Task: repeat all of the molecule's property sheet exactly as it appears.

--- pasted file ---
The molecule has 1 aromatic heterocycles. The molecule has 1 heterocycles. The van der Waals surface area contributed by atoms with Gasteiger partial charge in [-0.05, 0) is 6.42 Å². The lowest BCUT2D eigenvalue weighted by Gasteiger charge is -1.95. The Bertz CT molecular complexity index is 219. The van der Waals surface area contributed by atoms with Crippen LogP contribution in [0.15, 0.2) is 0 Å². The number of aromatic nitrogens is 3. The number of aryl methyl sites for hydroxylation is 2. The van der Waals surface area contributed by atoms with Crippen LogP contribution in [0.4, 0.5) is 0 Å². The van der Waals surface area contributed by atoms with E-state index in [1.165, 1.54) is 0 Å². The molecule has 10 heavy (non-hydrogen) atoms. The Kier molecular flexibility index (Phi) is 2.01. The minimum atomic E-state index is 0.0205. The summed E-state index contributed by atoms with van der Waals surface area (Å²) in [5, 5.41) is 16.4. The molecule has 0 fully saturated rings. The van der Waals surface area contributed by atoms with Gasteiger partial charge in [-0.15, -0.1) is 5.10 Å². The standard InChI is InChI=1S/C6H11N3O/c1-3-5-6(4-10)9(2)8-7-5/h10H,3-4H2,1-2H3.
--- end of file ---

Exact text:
The molecule has 1 aromatic heterocycles. The molecule has 1 heterocycles. The van der Waals surface area contributed by atoms with Gasteiger partial charge in [-0.05, 0) is 6.42 Å². The lowest BCUT2D eigenvalue weighted by Gasteiger charge is -1.95. The Bertz CT molecular complexity index is 219. The van der Waals surface area contributed by atoms with Crippen LogP contribution in [0.15, 0.2) is 0 Å². The number of aromatic nitrogens is 3. The number of aryl methyl sites for hydroxylation is 2. The van der Waals surface area contributed by atoms with Crippen LogP contribution in [0.4, 0.5) is 0 Å². The van der Waals surface area contributed by atoms with E-state index in [1.165, 1.54) is 0 Å². The molecule has 10 heavy (non-hydrogen) atoms. The Kier molecular flexibility index (Phi) is 2.01. The minimum atomic E-state index is 0.0205. The summed E-state index contributed by atoms with van der Waals surface area (Å²) in [5, 5.41) is 16.4. The molecule has 0 fully saturated rings. The van der Waals surface area contributed by atoms with Gasteiger partial charge in [-0.15, -0.1) is 5.10 Å². The standard InChI is InChI=1S/C6H11N3O/c1-3-5-6(4-10)9(2)8-7-5/h10H,3-4H2,1-2H3.